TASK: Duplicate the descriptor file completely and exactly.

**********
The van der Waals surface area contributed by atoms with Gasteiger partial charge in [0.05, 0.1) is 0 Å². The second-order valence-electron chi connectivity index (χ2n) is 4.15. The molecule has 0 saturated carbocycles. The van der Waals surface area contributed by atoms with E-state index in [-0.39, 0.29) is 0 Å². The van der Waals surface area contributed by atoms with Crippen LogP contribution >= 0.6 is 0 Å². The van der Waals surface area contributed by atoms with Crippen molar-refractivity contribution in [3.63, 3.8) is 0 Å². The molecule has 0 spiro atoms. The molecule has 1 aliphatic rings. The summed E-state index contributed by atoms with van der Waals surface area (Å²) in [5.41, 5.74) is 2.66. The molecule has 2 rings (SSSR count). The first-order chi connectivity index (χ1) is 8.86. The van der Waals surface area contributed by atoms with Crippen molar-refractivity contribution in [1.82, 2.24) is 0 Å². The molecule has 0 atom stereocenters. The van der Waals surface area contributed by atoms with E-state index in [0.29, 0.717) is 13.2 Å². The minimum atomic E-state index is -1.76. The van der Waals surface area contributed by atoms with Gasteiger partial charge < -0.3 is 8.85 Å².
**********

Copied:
The van der Waals surface area contributed by atoms with Gasteiger partial charge in [0.05, 0.1) is 0 Å². The second-order valence-electron chi connectivity index (χ2n) is 4.15. The molecule has 0 saturated carbocycles. The van der Waals surface area contributed by atoms with E-state index in [-0.39, 0.29) is 0 Å². The van der Waals surface area contributed by atoms with Crippen LogP contribution >= 0.6 is 0 Å². The van der Waals surface area contributed by atoms with Crippen molar-refractivity contribution in [3.63, 3.8) is 0 Å². The molecule has 0 spiro atoms. The molecule has 1 aliphatic rings. The summed E-state index contributed by atoms with van der Waals surface area (Å²) in [5.41, 5.74) is 2.66. The molecule has 2 rings (SSSR count). The first-order chi connectivity index (χ1) is 8.86. The van der Waals surface area contributed by atoms with Crippen molar-refractivity contribution in [1.82, 2.24) is 0 Å². The molecule has 0 atom stereocenters. The van der Waals surface area contributed by atoms with E-state index in [0.29, 0.717) is 13.2 Å². The minimum atomic E-state index is -1.76. The van der Waals surface area contributed by atoms with Gasteiger partial charge < -0.3 is 8.85 Å².